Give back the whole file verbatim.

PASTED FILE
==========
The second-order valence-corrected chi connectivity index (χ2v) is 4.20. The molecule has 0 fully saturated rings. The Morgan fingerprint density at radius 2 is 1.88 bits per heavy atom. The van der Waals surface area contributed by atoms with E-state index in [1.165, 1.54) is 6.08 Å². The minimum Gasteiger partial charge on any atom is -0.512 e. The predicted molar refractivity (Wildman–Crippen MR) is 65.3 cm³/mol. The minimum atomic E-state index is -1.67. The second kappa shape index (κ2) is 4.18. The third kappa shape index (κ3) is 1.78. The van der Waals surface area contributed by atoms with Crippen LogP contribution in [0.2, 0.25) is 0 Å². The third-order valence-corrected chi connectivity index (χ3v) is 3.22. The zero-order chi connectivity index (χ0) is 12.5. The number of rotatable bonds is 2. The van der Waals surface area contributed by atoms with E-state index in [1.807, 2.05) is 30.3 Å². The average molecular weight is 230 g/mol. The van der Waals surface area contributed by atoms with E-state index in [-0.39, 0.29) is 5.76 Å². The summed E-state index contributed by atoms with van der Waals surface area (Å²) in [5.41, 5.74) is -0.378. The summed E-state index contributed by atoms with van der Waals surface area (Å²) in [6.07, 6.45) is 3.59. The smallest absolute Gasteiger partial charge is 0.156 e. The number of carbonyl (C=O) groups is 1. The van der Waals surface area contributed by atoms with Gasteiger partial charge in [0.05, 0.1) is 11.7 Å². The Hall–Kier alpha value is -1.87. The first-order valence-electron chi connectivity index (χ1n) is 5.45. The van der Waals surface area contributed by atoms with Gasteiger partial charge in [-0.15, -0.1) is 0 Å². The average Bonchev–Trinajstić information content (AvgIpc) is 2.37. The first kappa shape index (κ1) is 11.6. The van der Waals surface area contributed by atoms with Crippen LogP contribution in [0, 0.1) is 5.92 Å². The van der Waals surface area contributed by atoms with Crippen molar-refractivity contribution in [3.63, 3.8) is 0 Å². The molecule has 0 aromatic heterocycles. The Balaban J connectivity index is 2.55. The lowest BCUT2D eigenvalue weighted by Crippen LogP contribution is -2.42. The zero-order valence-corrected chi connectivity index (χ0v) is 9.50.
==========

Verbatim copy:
The second-order valence-corrected chi connectivity index (χ2v) is 4.20. The molecule has 0 fully saturated rings. The Morgan fingerprint density at radius 2 is 1.88 bits per heavy atom. The van der Waals surface area contributed by atoms with E-state index in [1.165, 1.54) is 6.08 Å². The minimum Gasteiger partial charge on any atom is -0.512 e. The predicted molar refractivity (Wildman–Crippen MR) is 65.3 cm³/mol. The minimum atomic E-state index is -1.67. The second kappa shape index (κ2) is 4.18. The third kappa shape index (κ3) is 1.78. The van der Waals surface area contributed by atoms with Crippen LogP contribution in [0.2, 0.25) is 0 Å². The third-order valence-corrected chi connectivity index (χ3v) is 3.22. The zero-order chi connectivity index (χ0) is 12.5. The number of rotatable bonds is 2. The van der Waals surface area contributed by atoms with E-state index in [1.807, 2.05) is 30.3 Å². The average molecular weight is 230 g/mol. The van der Waals surface area contributed by atoms with E-state index in [-0.39, 0.29) is 5.76 Å². The summed E-state index contributed by atoms with van der Waals surface area (Å²) in [5.41, 5.74) is -0.378. The summed E-state index contributed by atoms with van der Waals surface area (Å²) in [6.07, 6.45) is 3.59. The smallest absolute Gasteiger partial charge is 0.156 e. The number of carbonyl (C=O) groups is 1. The van der Waals surface area contributed by atoms with Gasteiger partial charge in [0.05, 0.1) is 11.7 Å². The Hall–Kier alpha value is -1.87. The first-order valence-electron chi connectivity index (χ1n) is 5.45. The van der Waals surface area contributed by atoms with Gasteiger partial charge in [-0.15, -0.1) is 0 Å². The average Bonchev–Trinajstić information content (AvgIpc) is 2.37. The first kappa shape index (κ1) is 11.6. The van der Waals surface area contributed by atoms with Crippen LogP contribution in [0, 0.1) is 5.92 Å². The van der Waals surface area contributed by atoms with Crippen molar-refractivity contribution in [3.63, 3.8) is 0 Å². The molecule has 0 aromatic heterocycles. The Balaban J connectivity index is 2.55. The lowest BCUT2D eigenvalue weighted by Crippen LogP contribution is -2.42. The zero-order valence-corrected chi connectivity index (χ0v) is 9.50.